In addition to its museum, you can purchase stone sculptures, wood carvings, African ornaments, wall hangings, feathers, jewelry, painted ostrich eggs and trinkets. At its on-site Zambezi restaurant, you can even order Ostrich on the menu, which you may or may not want to do if you’ve made friends with several of them on the farm during the day.


The Ostrich Farm

Weg naar Groot St Joris
Tel: (+5999) 747 2777 or 747267

Photo credits: Renee Blodgett

Read through additional articles on Curacao from the most recent trip in December and also other posts on the Caribbean region in general.

Note: I was hosted by the Curaçao Tourism Board however was not asked to write this article nor paid to — all opinions expressed are entirely my own.




Renee Blodgett
Renee Blodgett is the founder of We Blog the World. The site combines the magic of an online culture and travel magazine with a global blog network and has contributors from every continent in the world. Having lived in 10 countries and explored nearly 80, she is an avid traveler, and a lover, observer and participant in cultural diversity.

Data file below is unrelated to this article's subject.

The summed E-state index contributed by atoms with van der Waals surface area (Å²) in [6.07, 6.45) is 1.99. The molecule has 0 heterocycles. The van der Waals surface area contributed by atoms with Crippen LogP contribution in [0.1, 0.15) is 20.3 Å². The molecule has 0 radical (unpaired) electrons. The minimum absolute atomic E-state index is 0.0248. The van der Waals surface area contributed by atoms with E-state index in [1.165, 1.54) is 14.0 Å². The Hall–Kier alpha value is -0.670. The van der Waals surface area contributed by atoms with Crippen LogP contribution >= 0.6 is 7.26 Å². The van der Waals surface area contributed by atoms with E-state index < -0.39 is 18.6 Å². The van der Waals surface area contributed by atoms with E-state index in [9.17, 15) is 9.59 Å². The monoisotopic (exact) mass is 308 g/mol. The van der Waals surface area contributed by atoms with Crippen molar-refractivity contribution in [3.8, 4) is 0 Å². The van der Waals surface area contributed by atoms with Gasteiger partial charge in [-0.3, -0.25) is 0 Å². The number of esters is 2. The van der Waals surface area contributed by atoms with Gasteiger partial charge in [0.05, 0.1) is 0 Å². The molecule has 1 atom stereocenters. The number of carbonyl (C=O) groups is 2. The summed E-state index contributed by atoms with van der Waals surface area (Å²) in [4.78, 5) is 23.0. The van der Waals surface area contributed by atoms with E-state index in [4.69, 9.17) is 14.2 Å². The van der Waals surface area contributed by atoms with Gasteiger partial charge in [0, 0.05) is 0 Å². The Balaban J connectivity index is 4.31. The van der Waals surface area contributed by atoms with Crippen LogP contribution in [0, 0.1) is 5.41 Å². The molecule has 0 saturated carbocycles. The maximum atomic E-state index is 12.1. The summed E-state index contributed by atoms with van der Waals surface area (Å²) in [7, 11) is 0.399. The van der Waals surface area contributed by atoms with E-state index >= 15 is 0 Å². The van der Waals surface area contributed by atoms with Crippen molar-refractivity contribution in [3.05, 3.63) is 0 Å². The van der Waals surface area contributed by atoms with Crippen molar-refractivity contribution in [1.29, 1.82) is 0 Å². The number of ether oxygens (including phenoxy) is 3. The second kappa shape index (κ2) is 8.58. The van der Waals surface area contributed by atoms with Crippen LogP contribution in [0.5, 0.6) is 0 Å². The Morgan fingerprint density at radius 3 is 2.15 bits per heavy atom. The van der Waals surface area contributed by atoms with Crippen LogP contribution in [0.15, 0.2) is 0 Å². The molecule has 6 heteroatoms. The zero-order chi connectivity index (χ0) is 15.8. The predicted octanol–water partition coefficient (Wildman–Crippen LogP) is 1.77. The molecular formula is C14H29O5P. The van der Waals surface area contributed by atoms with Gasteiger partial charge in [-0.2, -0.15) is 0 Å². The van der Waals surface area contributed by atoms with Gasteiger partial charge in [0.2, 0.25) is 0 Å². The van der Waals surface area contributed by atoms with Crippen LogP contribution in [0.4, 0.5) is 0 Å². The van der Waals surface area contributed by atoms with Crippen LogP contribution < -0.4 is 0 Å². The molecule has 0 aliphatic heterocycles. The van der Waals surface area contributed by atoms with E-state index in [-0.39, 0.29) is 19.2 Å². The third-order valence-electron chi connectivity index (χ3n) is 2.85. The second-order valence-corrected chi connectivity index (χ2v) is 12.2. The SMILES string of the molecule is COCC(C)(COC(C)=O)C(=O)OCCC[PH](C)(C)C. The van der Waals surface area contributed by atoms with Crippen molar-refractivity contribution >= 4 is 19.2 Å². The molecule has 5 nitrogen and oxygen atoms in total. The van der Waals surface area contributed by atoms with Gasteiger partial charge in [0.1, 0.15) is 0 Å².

She is also the CEO and founder of Magic Sauce Media, a new media services consultancy focused on viral marketing, social media, branding, events and PR. For over 20 years, she has helped companies from 12 countries get traction in the market. Known for her global and organic approach to product and corporate launches, Renee practices what she pitches and as an active user of social media, she helps clients navigate digital waters from around the world. Renee has been blogging for over 16 years and regularly writes on her personal blog Down the Avenue, Huffington Post, BlogHer, We Blog the World and other sites. She was ranked #12 Social Media Influencer by Forbes Magazine and is listed as a new media influencer and game changer on various sites and books on the new media revolution. In 2013, she was listed as the 6th most influential woman in social media by Forbes Magazine on a Top 20 List.

Her passion for art, storytelling and photography led to the launch of Magic Sauce Photography, which is a visual extension of her writing, the result of which has led to producing six photo books: Galapagos Islands, London, South Africa, Rome, Urbanization and Ecuador.

Renee is also the co-founder of Traveling Geeks, an initiative that brings entrepreneurs, thought leaders, bloggers, creators, curators and influencers to other countries to share and learn from peers, governments, corporations, and the general public in order to educate, share, evaluate, and promote innovative technologies.